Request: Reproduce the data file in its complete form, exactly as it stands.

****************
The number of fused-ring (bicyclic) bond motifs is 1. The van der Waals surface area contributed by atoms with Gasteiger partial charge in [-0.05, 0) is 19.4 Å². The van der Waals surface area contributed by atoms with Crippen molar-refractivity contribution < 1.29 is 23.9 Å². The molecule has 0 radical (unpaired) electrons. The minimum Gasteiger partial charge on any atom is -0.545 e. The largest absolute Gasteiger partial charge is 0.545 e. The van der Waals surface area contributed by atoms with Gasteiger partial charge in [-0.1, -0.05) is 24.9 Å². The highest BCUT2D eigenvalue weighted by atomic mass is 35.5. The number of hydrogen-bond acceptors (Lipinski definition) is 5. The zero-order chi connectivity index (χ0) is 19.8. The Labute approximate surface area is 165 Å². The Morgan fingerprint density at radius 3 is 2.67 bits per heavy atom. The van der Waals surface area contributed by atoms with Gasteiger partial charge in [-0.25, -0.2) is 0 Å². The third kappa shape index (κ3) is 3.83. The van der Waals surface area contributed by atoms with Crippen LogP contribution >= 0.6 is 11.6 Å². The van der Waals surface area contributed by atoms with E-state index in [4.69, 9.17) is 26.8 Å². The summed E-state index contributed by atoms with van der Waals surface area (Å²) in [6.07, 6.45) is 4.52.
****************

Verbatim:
The number of fused-ring (bicyclic) bond motifs is 1. The van der Waals surface area contributed by atoms with Gasteiger partial charge in [-0.05, 0) is 19.4 Å². The van der Waals surface area contributed by atoms with Crippen molar-refractivity contribution < 1.29 is 23.9 Å². The molecule has 0 radical (unpaired) electrons. The minimum Gasteiger partial charge on any atom is -0.545 e. The largest absolute Gasteiger partial charge is 0.545 e. The van der Waals surface area contributed by atoms with Gasteiger partial charge in [-0.1, -0.05) is 24.9 Å². The highest BCUT2D eigenvalue weighted by atomic mass is 35.5. The number of hydrogen-bond acceptors (Lipinski definition) is 5. The zero-order chi connectivity index (χ0) is 19.8. The Labute approximate surface area is 165 Å². The Morgan fingerprint density at radius 3 is 2.67 bits per heavy atom. The van der Waals surface area contributed by atoms with Gasteiger partial charge in [-0.25, -0.2) is 0 Å². The third kappa shape index (κ3) is 3.83. The van der Waals surface area contributed by atoms with Crippen LogP contribution >= 0.6 is 11.6 Å². The van der Waals surface area contributed by atoms with E-state index in [4.69, 9.17) is 26.8 Å². The summed E-state index contributed by atoms with van der Waals surface area (Å²) in [6.07, 6.45) is 4.52.